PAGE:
With summer break over, budget time is fast approaching for the United Counties of Prescott and Russell council. Last Wednesday, council members were asked to make a decision: do they want to increase taxes or make cuts?
The answer will be, mostly likely, both. The mayors on the United Counties council have been reluctant to raise taxes in recent years. Since 2013, the average annual change in the tax rate has been a decrease of 0.4 per cent, said counties Treasurer Julie Ménard-Brault – although, because of increases in property assessments, the counties have at times collected more money from taxpayers even without a tax rate increase.
A presentation by counties CAO Stephane Parisien and Ménard-Brault suggested council should either raise taxes or find a way to cut back. Parisien said he wanted to make council aware of “certain challenges and possibly more difficult constraints” coming up in the 2017 budget process.
Ménard-Brault pointed out the United Counties’ reserves have decreased by 9.6 million since 2013. That decrease includes $3.3 million taken from reserves last year to balance the budget. In addition, there are a few expensive projects on the horizon, among them a new seniors’ residence and the widening of Highway 17 at the west end of the counties, for which no money has been put aside. “What we’re looking for are general instructions from council to allow us to get off on the right foot,” Ménard-Brault said.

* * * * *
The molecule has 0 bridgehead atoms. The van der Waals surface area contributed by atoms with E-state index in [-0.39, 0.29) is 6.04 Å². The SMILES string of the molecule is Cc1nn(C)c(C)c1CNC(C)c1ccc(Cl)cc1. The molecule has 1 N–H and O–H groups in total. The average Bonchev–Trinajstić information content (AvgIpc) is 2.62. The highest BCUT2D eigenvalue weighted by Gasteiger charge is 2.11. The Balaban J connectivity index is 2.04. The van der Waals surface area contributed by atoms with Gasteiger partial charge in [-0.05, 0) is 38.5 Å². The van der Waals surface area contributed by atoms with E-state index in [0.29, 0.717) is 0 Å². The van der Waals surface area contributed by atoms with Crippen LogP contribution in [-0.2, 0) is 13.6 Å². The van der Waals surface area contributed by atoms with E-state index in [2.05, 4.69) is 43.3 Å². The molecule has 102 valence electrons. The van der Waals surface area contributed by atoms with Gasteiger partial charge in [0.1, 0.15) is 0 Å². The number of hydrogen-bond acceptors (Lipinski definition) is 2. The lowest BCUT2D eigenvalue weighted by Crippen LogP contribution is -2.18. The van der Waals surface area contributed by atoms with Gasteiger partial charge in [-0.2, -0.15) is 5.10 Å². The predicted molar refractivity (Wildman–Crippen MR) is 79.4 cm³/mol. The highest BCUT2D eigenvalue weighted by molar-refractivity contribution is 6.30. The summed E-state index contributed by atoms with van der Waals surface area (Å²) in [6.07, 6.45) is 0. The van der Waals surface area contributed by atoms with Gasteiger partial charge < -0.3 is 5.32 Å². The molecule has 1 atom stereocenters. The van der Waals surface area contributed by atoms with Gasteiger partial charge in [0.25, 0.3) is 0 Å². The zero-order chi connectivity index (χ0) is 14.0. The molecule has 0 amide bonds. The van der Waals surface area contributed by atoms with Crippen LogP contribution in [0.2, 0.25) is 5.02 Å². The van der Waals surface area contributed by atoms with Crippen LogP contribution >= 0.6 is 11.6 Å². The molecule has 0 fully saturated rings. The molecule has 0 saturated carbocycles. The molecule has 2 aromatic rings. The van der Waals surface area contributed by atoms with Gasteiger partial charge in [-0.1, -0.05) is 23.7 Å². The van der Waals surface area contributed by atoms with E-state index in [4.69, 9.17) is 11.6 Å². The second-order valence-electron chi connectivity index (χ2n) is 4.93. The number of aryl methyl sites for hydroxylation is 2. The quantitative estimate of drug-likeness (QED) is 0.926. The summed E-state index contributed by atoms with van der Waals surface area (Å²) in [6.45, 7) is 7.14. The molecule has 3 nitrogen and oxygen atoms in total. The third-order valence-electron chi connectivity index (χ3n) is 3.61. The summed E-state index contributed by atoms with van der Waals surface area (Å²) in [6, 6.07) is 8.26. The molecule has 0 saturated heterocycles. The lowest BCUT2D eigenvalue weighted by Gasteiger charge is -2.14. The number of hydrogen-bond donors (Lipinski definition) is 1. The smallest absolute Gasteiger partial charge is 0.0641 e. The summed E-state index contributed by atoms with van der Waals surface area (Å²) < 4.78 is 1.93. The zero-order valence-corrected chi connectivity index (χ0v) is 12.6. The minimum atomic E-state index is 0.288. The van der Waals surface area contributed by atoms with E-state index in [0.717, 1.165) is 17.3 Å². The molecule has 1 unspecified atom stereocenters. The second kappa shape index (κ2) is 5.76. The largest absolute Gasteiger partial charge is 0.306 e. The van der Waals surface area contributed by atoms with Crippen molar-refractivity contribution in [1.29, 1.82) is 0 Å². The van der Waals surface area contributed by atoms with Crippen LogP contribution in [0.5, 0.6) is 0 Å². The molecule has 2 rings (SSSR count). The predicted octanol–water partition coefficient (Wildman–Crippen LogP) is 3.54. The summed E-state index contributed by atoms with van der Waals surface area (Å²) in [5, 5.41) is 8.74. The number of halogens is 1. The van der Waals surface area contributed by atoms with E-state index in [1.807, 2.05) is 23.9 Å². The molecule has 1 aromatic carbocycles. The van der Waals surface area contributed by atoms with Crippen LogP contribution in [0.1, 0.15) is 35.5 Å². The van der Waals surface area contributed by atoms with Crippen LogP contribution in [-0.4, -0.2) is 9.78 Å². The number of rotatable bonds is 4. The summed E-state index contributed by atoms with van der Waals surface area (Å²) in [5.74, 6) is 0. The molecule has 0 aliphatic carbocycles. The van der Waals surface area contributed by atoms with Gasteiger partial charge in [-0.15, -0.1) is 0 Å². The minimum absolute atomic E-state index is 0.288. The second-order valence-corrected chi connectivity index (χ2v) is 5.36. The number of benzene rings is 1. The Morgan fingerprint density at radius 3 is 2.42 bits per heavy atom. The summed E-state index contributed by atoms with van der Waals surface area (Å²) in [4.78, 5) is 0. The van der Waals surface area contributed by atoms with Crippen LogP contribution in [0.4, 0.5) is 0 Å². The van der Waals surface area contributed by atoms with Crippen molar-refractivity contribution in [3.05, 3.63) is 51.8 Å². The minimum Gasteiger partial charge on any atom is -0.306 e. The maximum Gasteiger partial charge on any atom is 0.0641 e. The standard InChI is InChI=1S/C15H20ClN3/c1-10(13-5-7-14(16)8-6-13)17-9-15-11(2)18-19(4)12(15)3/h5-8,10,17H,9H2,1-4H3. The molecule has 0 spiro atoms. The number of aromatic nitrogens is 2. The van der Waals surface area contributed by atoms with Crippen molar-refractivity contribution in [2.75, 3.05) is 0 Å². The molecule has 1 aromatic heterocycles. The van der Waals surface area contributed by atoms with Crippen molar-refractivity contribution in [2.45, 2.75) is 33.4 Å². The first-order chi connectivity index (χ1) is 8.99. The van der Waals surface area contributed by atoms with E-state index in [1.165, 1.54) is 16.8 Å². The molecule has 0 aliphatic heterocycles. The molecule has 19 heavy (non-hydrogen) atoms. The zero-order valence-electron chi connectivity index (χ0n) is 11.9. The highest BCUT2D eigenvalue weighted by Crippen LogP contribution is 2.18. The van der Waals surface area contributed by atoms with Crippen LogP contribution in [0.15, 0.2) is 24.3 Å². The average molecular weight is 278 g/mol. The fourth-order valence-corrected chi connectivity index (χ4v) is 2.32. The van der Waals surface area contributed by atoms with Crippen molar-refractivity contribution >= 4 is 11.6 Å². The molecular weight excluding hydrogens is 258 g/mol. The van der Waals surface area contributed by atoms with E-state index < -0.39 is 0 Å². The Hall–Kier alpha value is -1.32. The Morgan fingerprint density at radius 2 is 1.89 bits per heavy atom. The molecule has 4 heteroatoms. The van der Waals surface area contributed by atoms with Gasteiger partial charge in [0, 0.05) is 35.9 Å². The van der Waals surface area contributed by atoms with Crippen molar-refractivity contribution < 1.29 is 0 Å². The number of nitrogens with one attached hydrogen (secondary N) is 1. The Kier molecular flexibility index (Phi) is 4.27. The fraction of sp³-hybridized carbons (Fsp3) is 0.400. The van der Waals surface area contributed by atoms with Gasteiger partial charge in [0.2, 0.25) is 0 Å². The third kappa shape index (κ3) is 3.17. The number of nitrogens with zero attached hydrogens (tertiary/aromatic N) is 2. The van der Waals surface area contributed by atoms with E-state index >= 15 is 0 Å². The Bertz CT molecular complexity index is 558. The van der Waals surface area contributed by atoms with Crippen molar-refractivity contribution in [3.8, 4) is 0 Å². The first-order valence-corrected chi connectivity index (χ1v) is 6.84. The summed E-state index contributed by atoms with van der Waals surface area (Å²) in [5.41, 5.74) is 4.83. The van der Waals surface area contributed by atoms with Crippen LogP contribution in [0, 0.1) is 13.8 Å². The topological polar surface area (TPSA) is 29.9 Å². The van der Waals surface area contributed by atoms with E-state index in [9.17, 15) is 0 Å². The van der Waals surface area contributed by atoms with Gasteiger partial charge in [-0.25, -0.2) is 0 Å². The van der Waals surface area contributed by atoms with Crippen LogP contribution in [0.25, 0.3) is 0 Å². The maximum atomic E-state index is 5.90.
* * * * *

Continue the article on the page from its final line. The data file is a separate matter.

Russell Mayor Pierre Leroux said he’d be more comfortable if staff made recommendations about where to cut, instead of the other way around. “The administration department heads, you know your house better than we do. But I know there’s always a political factor where you say, well I won’t suggest cutting this, because they won’t go for it. I would suggest that the department heads and the administration act as if it’s their house, make the suggestions, and then let members of council decide whether we want to make cuts somewhere or not,” he said. “But I realize we can’t keep going the way we’re going. There either has to be an increase somewhere or there has to be a cut, but we can’t stay status quo.” He said he’d like to see “all options.”
Parisien asked what tax rate increase council would be comfortable with, adding that for the past several years, that number has been zero. “At a certain point, it starts to get tight,” he said. “I feel that sometimes maybe our luck’s going to run out.” Most council members said two per cent. Mayors Jeanne Charlebois and Francois St-Amour wanted to aim lower, at about 1.5 per cent.
Ménard-Brault said the first draft of the budget will be reviewed by the finance department by October 3 and presented to council by October 12. The goal is to have the final budget adopted by November 23, she said.